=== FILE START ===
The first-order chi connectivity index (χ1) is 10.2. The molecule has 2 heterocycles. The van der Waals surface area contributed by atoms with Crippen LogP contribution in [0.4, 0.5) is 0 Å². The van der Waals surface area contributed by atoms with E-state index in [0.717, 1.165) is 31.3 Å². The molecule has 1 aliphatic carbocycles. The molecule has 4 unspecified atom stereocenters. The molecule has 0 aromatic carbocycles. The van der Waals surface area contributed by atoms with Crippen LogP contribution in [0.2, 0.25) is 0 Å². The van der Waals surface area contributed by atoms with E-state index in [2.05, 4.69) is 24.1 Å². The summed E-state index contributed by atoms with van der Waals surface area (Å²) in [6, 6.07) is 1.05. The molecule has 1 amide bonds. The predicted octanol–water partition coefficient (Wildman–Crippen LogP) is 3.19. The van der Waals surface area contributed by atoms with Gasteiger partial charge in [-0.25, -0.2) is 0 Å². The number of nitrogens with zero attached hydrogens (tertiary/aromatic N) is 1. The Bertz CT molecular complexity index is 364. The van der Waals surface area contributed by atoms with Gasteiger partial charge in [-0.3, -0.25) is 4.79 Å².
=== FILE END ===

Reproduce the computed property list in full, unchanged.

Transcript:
The first-order chi connectivity index (χ1) is 10.2. The molecule has 2 heterocycles. The van der Waals surface area contributed by atoms with Crippen LogP contribution in [0.4, 0.5) is 0 Å². The van der Waals surface area contributed by atoms with E-state index in [0.717, 1.165) is 31.3 Å². The molecule has 1 aliphatic carbocycles. The molecule has 4 unspecified atom stereocenters. The molecule has 0 aromatic carbocycles. The van der Waals surface area contributed by atoms with Crippen LogP contribution in [0.2, 0.25) is 0 Å². The van der Waals surface area contributed by atoms with E-state index in [2.05, 4.69) is 24.1 Å². The summed E-state index contributed by atoms with van der Waals surface area (Å²) in [6, 6.07) is 1.05. The molecule has 1 amide bonds. The predicted octanol–water partition coefficient (Wildman–Crippen LogP) is 3.19. The van der Waals surface area contributed by atoms with Gasteiger partial charge in [-0.25, -0.2) is 0 Å². The number of nitrogens with zero attached hydrogens (tertiary/aromatic N) is 1. The Bertz CT molecular complexity index is 364. The van der Waals surface area contributed by atoms with Gasteiger partial charge in [-0.3, -0.25) is 4.79 Å².